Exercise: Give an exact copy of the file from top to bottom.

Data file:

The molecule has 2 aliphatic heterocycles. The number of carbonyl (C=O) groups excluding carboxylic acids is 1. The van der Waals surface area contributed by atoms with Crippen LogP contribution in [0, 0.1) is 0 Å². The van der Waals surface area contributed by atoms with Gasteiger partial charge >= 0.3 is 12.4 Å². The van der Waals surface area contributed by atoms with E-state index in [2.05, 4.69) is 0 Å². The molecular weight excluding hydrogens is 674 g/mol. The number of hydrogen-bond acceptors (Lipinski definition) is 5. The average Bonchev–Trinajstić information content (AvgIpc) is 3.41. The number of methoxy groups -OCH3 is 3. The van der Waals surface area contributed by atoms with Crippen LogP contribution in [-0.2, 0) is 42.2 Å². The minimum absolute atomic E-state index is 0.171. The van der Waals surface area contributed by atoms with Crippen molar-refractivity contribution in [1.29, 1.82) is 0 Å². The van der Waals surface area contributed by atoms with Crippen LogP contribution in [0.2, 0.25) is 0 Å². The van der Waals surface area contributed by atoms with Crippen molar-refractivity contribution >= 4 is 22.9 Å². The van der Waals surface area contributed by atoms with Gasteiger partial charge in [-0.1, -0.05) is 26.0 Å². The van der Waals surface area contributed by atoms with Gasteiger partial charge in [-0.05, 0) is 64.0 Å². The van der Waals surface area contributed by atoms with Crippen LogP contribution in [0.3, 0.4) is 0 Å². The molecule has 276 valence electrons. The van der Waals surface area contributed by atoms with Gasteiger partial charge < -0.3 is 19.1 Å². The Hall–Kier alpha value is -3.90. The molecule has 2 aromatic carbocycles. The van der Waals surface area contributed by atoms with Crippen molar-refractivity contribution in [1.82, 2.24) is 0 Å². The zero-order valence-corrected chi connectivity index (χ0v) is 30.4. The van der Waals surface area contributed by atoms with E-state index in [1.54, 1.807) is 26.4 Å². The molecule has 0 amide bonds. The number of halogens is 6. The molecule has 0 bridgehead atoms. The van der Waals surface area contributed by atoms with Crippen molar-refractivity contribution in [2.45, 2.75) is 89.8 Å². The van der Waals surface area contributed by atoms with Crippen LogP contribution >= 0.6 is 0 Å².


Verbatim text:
The molecule has 2 aliphatic heterocycles. The number of carbonyl (C=O) groups excluding carboxylic acids is 1. The van der Waals surface area contributed by atoms with Crippen LogP contribution in [0, 0.1) is 0 Å². The van der Waals surface area contributed by atoms with Gasteiger partial charge >= 0.3 is 12.4 Å². The van der Waals surface area contributed by atoms with E-state index in [2.05, 4.69) is 0 Å². The molecular weight excluding hydrogens is 674 g/mol. The number of hydrogen-bond acceptors (Lipinski definition) is 5. The average Bonchev–Trinajstić information content (AvgIpc) is 3.41. The number of methoxy groups -OCH3 is 3. The van der Waals surface area contributed by atoms with Crippen LogP contribution in [-0.2, 0) is 42.2 Å². The minimum absolute atomic E-state index is 0.171. The van der Waals surface area contributed by atoms with Crippen molar-refractivity contribution in [1.29, 1.82) is 0 Å². The van der Waals surface area contributed by atoms with Crippen LogP contribution in [0.2, 0.25) is 0 Å². The van der Waals surface area contributed by atoms with Crippen molar-refractivity contribution >= 4 is 22.9 Å². The van der Waals surface area contributed by atoms with Gasteiger partial charge in [-0.1, -0.05) is 26.0 Å². The van der Waals surface area contributed by atoms with Gasteiger partial charge in [-0.05, 0) is 64.0 Å². The van der Waals surface area contributed by atoms with Crippen LogP contribution in [0.3, 0.4) is 0 Å². The molecule has 276 valence electrons. The van der Waals surface area contributed by atoms with Gasteiger partial charge < -0.3 is 19.1 Å². The Hall–Kier alpha value is -3.90. The molecule has 2 aromatic carbocycles. The van der Waals surface area contributed by atoms with Crippen molar-refractivity contribution in [1.82, 2.24) is 0 Å². The zero-order valence-corrected chi connectivity index (χ0v) is 30.4. The van der Waals surface area contributed by atoms with E-state index in [1.54, 1.807) is 26.4 Å². The molecule has 0 amide bonds. The number of halogens is 6. The molecule has 0 bridgehead atoms. The van der Waals surface area contributed by atoms with Crippen molar-refractivity contribution in [2.45, 2.75) is 89.8 Å². The van der Waals surface area contributed by atoms with Crippen LogP contribution >= 0.6 is 0 Å².